• a study of an aspect of history or a site dating from a period beyond 1066 that is significant in the locality.
  • a study of an aspect or theme in British history that extends pupils’ chronological knowledge beyond 1066

Examples (non-statutory)

  • the changing power of monarchs using case studies such as John, Anne and Victoria
  • changes in an aspect of social history, such as crime and punishment from the Anglo-Saxons to the present or leisure and entertainment in the 20th Century
  • the legacy of Greek or Roman culture (art, architecture or literature) on later periods in British history, including the present day
  • a significant turning point in British history, for example, the first railways or the Battle of Britain
  • the achievements of the earliest civilizations – an overview of where and when the first civilizations appeared and a depth study of one of the following: Ancient Sumer; The Indus Valley; Ancient Egypt; The Shang Dynasty of Ancient China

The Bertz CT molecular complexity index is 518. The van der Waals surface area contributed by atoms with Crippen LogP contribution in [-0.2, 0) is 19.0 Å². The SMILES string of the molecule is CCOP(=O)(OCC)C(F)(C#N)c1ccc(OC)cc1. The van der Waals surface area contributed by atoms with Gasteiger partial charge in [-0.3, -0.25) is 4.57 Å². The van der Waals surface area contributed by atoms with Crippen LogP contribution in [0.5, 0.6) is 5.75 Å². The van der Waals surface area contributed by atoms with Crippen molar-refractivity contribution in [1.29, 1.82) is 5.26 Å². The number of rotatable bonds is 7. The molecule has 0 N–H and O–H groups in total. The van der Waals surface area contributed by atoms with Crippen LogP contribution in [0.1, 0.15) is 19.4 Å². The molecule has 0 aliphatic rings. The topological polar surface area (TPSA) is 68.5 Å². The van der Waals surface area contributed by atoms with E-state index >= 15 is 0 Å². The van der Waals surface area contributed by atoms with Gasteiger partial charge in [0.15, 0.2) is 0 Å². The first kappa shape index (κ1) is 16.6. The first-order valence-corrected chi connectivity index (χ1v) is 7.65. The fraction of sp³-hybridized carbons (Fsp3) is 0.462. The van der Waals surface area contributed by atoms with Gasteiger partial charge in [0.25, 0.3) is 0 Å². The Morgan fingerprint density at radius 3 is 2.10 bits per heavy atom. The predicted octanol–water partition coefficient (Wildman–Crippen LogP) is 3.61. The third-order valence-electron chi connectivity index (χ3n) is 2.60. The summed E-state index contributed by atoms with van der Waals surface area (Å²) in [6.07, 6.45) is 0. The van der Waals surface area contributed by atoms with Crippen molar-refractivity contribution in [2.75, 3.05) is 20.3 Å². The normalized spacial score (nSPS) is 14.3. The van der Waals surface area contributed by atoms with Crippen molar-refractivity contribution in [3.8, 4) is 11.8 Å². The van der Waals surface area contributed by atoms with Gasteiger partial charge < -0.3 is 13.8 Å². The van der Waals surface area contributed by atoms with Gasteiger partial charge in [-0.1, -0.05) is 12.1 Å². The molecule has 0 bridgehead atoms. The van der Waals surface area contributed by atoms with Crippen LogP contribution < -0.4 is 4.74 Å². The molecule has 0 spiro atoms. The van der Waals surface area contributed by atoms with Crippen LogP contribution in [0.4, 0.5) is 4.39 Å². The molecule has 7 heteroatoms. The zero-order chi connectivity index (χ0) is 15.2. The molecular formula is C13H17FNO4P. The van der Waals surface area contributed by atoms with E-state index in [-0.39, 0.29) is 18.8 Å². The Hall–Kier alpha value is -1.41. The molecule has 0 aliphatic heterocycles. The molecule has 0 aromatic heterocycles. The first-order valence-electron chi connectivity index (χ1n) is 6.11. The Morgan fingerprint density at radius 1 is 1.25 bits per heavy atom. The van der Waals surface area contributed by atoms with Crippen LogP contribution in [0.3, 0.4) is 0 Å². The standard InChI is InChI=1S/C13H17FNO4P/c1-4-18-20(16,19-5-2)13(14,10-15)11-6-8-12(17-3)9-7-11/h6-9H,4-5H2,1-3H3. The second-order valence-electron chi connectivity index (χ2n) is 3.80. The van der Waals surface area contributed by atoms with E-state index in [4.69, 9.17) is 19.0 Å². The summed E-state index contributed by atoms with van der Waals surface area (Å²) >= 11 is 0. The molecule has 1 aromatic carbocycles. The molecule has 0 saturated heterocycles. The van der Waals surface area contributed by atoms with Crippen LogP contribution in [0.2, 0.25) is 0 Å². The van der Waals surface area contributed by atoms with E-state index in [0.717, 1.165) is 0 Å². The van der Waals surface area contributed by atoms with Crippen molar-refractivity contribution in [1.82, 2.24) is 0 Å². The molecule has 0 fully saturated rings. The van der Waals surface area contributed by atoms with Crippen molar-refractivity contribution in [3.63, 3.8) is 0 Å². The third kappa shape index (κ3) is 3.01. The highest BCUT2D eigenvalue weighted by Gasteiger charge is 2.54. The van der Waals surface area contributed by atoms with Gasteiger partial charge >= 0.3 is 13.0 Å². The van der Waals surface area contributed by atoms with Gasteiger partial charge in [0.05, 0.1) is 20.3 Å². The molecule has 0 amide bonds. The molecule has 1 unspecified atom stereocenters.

• Ancient Greece – a study of Greek life and achievements and their influence on the western world
  • a non-European society that provides contrasts with British history – one study chosen from: early Islamic civilization, including a study of Baghdad c. AD 900; Mayan civilization c. AD 900; Benin (West Africa) c. AD 900-1300.

Websites to support History:

Click here to access the BBC website for KS2 history learning resources.

Click here to access the BBC website for games and activities linked to History, including for the younger age groups.